Field To Cup
Why Processing Matters
Have you wondered what your label on your favorite coffee variety really means? Does country, the region of origin, altitude, and processing matter? If you appreciate the nuance of a well-blended premium-roast coffee bean, the answer is yes, processing matters. A grower can process coffee, picked during the same harvest, with a washing, natural, and honey process and end up with three distinct flavor profiles.
Coffee beans are the seed of the coffee fruit
Commercial coffee producers grow coffee in large lower altitude manicured fields that can be quickly harvested by machine; small growers still selectively harvest ripe coffee fruit by hand. Like a cherry or a plum, coffee is a fruit that grows on plants ranging in size from dwarf bushes to tall trees. The coffee plant fruit is known as a coffee cherry. High altitude causes roots to burrow deep into the earth drawing more minerals into the plant and slows growth, producing richer and more flavorful crops. Grow at a high altitude on the side of a mountain with fast water runoff, and the flavor becomes even more complex.
There are four popular ways growers will process harvested coffee cherries. Washed, semi-washed, natural, and honey processed. Small growers will expand on these processing techniques to produce signature results.
Natural processing is the oldest technique. The outside fruit is left on while the cherry dries so the effect of the growing conditions on the flesh of the fruit becomes critical. The bean inside will become enhanced with flavors drawn from the flesh of the fruit. This produces floral, fruity, or lighter notes of flavor. Before specialty coffee re-entered the scene natural processing had almost been abandoned.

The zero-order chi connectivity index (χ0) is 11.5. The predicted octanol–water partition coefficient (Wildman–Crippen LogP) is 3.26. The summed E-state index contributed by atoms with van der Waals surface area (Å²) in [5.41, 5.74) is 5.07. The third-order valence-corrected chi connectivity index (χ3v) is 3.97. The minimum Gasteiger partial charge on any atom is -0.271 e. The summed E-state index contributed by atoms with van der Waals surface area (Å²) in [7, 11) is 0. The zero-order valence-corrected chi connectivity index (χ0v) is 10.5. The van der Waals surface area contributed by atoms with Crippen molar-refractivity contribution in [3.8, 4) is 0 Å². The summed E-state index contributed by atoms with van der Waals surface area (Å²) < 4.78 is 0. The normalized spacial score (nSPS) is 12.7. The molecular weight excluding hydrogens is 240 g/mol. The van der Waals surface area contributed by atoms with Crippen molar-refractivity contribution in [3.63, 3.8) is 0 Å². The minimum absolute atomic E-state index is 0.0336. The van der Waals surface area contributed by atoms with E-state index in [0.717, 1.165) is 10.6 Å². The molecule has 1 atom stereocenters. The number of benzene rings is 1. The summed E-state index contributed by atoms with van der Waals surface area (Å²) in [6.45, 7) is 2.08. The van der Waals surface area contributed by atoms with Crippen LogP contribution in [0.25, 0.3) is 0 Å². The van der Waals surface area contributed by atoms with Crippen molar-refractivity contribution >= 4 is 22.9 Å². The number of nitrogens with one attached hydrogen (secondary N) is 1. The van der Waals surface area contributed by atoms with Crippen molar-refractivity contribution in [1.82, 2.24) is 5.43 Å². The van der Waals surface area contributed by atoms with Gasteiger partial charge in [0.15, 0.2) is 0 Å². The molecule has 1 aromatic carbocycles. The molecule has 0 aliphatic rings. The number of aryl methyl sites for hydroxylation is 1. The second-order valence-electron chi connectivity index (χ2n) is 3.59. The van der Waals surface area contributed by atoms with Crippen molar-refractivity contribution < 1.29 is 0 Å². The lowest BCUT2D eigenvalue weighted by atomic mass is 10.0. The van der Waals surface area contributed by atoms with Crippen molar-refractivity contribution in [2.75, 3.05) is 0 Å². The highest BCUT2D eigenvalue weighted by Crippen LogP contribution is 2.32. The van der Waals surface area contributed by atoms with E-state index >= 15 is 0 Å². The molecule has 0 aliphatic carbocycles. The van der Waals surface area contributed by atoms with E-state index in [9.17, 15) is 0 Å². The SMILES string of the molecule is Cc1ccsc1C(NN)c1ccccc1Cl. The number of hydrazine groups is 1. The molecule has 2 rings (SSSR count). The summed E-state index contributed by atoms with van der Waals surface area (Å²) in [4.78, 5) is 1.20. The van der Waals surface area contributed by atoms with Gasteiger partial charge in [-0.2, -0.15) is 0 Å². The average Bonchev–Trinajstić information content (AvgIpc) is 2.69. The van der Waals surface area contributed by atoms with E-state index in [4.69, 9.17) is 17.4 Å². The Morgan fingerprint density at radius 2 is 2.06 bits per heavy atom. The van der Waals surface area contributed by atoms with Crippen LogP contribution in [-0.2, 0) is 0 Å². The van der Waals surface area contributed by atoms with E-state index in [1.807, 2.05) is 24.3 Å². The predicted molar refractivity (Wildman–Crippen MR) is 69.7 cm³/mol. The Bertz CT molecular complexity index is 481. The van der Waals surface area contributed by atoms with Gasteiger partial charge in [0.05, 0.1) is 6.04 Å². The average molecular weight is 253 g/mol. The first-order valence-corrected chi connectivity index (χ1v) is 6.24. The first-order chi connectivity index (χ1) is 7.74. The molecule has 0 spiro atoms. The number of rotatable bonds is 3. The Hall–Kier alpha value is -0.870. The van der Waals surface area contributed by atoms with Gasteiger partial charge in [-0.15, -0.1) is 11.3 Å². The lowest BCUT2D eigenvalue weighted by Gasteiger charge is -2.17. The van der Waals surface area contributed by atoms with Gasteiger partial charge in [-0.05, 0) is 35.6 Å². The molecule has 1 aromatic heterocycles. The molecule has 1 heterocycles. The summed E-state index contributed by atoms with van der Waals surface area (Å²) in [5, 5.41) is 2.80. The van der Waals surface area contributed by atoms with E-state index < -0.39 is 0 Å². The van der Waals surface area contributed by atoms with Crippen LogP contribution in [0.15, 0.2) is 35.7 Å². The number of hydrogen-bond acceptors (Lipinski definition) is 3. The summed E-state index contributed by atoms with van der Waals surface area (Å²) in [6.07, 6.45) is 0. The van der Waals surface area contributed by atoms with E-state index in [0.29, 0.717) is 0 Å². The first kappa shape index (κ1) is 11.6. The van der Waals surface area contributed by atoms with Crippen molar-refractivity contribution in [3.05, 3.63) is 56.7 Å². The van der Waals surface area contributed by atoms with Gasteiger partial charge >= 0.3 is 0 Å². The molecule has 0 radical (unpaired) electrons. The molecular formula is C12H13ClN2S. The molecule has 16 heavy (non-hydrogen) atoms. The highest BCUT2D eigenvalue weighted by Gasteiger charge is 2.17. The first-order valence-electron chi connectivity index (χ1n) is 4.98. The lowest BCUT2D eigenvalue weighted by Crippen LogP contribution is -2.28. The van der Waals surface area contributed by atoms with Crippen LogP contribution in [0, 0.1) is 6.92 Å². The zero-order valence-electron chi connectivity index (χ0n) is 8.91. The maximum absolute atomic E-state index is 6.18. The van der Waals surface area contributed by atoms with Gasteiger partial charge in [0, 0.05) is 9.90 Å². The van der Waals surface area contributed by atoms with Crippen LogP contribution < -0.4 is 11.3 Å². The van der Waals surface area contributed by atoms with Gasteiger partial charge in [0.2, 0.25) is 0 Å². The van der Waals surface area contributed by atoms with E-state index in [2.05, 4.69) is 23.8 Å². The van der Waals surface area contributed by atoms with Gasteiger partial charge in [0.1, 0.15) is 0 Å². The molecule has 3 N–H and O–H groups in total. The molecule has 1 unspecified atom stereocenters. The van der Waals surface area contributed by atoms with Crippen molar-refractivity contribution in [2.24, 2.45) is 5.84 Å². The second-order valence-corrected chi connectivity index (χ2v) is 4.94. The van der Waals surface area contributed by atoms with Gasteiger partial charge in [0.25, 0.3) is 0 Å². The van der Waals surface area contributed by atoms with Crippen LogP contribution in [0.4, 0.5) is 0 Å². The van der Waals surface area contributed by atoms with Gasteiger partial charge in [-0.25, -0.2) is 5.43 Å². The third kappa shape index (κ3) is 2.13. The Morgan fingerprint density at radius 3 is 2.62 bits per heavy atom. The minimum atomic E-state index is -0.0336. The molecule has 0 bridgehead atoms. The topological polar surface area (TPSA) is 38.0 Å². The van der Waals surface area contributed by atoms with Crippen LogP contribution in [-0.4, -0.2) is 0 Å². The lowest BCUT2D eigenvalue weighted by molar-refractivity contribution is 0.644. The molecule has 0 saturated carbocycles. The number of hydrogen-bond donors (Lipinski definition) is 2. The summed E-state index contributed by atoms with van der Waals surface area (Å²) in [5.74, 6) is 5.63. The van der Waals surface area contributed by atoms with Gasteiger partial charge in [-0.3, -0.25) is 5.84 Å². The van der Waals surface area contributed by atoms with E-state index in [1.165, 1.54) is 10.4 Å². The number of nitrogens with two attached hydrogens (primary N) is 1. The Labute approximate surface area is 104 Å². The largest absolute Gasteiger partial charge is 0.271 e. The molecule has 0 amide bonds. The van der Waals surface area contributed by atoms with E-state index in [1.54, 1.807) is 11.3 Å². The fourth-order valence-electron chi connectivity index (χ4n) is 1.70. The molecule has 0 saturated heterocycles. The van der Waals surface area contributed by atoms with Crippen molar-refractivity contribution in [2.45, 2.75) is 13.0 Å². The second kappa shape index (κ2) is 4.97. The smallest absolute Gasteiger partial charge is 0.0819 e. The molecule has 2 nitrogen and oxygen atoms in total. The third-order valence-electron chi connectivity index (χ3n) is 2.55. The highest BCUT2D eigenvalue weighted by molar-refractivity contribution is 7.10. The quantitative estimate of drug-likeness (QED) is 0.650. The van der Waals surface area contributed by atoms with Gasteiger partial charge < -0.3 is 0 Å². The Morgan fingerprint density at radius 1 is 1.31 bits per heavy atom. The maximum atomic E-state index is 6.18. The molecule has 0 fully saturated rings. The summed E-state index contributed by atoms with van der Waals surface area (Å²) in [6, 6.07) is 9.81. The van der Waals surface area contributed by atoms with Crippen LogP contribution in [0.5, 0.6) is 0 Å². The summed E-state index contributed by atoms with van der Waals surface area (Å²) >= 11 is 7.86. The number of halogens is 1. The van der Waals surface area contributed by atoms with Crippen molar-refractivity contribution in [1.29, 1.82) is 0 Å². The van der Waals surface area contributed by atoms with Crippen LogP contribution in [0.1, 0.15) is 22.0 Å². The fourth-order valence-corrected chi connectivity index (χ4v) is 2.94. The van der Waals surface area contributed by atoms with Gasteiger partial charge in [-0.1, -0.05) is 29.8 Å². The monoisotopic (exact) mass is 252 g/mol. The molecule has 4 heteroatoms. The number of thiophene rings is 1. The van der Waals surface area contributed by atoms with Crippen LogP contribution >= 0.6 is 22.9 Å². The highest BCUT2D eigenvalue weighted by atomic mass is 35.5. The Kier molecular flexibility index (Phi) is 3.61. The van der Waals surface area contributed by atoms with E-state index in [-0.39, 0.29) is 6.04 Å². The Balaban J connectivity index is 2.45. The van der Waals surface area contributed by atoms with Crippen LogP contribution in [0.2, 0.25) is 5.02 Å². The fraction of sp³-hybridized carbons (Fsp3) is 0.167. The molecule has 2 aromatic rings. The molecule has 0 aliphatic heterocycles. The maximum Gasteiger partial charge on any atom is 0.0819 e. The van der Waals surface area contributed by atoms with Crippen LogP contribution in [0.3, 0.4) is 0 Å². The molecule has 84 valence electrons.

Fully washed is the most common processing technique. Flavor comes directly from the bean so it’s a popular choice for single-origin coffee beans. The coffee cherries are poured into fermentation tanks, run through a de-pulper to remove all traces of fruit, and returned to fermentation tanks to rest for up to 72 hours before drying. This produces a deeper coffee flavor that has nuances of the soil, altitude, and growing environment. Semi-washed is a cross between natural and fully washed. The flesh is partially removed down to a layer of parchment and mucilage. The beans are allowed to dry in the sun until the mucilage is absorbed into the bean before the parchment is removed and the beans are fermented.
When done correctly, honey processed coffee beans will have a natural sweetness that translates to a taste profile reminiscent of natural brown sugar, spice, chocolate, or honey. A process that originated in Costa Rica, the coffee cherries are de-pulped but not washed. They also skip the fermentation tank and are allowed to dry with the residual pulp intact. In the green stage, honey processed coffee beans can feel sticky until roasting. Honey processed coffee beans are highly rated as an early morning breakfast coffee.